1. As a clinician and healthcare leader, how do you define the Healthcare Readmissions Reduction Program (HRRP), in your own words?
The goal of the Centers for Medicare and Medicaid Services (CMS) HRRP is to mitigate the instance of “excess” readmissions at healthcare organizations. Excess readmissions can signal quality defects in care.
With HRRP, CMS applies payment reductions to all Medicare fee-for-service (FFS) base operating DRG payments for the fiscal year, and penalties can go up to three percent of payments. There is no reward for low readmission rates in the program; it is merely a penalty-associated effort.
People often assume any readmissions reduction program is part of the CMS effort, but many commercial payors also have their own readmission reduction programs.
2. How are hospitals currently being measured and rewarded or penalized on readmissions?
CMS can withhold up to three percent of reimbursements for hospitals if they have a higher-than-expected number of readmissions within 30 days of discharge for six conditions: Chronic obstructive pulmonary disease (COPD); Coronary artery bypass graft surgery; Heart attacks; Heart failure; Hip and knee replacements; and Pneumonia.
For the 2018 fiscal year, 2,573 hospitals are getting some type of readmission penalty…so that includes the majority, or roughly 80 percent, of hospitals in the country. The average penalty is .73 percent.
Readmissions data also feeds into Medicare Spending per Beneficiary (MSPB) measure calculations for efficiency and affects payments to solo practitioners and groups of practitioners. As such, readmissions also impact the Value Based Purchasing efforts through this additional program.
3. What do we know about future additions to these incentives and what hospitals should do now to prepare?
We’ve known, since the outset, that CMS regularly adds conditions to the program. I always encourage hospitals to read proposed rules on www.cms.gov as soon as CMS releases them…and to supply comments on those rules. Proposed rules often signal what policies and programs CMS is considering for the future.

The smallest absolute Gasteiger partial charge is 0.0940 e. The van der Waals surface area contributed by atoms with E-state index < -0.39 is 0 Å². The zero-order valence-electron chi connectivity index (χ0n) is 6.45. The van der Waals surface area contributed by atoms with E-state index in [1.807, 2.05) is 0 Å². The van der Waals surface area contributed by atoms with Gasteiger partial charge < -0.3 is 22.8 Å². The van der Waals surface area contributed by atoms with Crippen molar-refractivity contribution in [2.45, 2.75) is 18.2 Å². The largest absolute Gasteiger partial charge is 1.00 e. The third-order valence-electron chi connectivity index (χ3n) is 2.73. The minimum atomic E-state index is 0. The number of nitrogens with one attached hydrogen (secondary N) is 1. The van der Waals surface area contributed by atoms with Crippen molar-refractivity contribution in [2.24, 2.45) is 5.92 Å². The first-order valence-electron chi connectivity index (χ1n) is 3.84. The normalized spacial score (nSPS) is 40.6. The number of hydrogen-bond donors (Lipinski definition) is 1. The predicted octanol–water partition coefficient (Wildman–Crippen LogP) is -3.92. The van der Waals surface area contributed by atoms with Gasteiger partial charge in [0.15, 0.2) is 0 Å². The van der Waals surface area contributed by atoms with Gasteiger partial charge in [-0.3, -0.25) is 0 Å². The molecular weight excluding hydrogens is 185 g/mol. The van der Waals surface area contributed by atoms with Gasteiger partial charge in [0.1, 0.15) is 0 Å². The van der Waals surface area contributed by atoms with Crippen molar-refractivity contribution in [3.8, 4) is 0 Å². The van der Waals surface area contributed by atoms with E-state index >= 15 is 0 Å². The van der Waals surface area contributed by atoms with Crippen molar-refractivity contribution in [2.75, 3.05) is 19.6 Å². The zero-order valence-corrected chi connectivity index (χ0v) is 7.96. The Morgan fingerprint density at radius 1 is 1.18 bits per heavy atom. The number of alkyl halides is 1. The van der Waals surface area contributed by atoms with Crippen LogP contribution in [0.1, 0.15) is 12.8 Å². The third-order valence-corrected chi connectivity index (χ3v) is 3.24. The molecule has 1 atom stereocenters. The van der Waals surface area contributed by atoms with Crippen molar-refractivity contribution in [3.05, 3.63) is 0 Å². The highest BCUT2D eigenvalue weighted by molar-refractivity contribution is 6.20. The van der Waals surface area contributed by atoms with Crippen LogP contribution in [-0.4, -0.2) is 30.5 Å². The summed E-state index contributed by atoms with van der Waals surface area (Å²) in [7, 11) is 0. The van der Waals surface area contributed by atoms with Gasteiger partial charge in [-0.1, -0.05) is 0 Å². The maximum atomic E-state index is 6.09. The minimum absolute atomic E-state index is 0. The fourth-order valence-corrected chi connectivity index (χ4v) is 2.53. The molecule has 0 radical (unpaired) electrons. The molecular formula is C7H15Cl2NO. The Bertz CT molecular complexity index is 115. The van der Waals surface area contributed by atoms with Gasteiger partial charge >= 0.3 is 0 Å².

4. How do readmissions affect patients and families?
Excess readmissions can be a signal of care management improvement opportunities and point to defects in quality of care. For example, discharge instructions are sometimes incomplete or wrong and cause confusion for the patient and family.
Almost one in five Medicare patients experiences a readmission. The readmission rate is also high for Medicaid patients. These groups are some of the most vulnerable patient populations, and the government has attempted to focus improvement efforts on these groups to mitigate the incidence of readmissions.
For patient and families, the impact of readmissions can include increased morbidity, pain and suffering, and decreased satisfaction.
5. How can hospital units work together to identify readmission risk, and ideally prevent readmissions?
Starting at the time of patient admission, organizations should begin preparing for that patient’s discharge. PeraHealth’s Rothman Index (RI) helps clinicians ensure that the patient is improving to the point he/she is ready to transition to the next setting of care. During the patient’s acute care stay, clinical teams are able to visualize a graphical trend of the patient’s condition. In the event it is needed, clinical teams are alerted to deterioration and can intervene appropriately.
The RI trend also provides clinicians with information to help guide discharge decision making, including readiness for discharge and potential for post-acute support. Throughout the hospital stay, multidisciplinary teams (to include care management staff), should be reviewing and discussing RI trends to ensure that patients are ready for discharge, thereby mitigating risk for readmissions. For example: Is this patient ready for discharge or would he/she benefit from additional time in the hospital? Would another care setting be better than the hospital? Does the patient need more resources in the home?
6. How are hospitals integrating the Rothman Index into the workflow, for example, in transfer and/or discharge decision criteria?
Many organizations track the RI trajectory to make sure it’s safe to transfer the patient in or out of the intensive care unit or discharge the patient to home or another setting of care, such as a skilled nursing facility. Clinicians are also exchanging RI information during bedside shift reports, safety huddles, and multi-disciplinary rounds as a regular part of the care process.
7. How can healthcare teams improve communication on the team and with patients and families…to make them a part of team?
As the saying goes, “A picture is worth a thousand words.” We have several organizations that use the RI to communicate with patients and families. You can see and show a very clear pattern for the patient plotted over a hospital stay and even over multiple hospital stays. Providers can share the RI graph to depict information related to appropriate discharge, or for example, a patient’s need for palliative care.
Rising to the readmissions challenge, the Rothman Society for Innovation and Research, PeraHealth’s new research and development arm, is in the midst of a study to determine how the RI can best be used to help predict readmission risk and enable reduced readmission rates over time. Register for the upcoming Society webinar on June 7, 2018, from 1-2 p.m. ET, for an update on these important findings and next steps.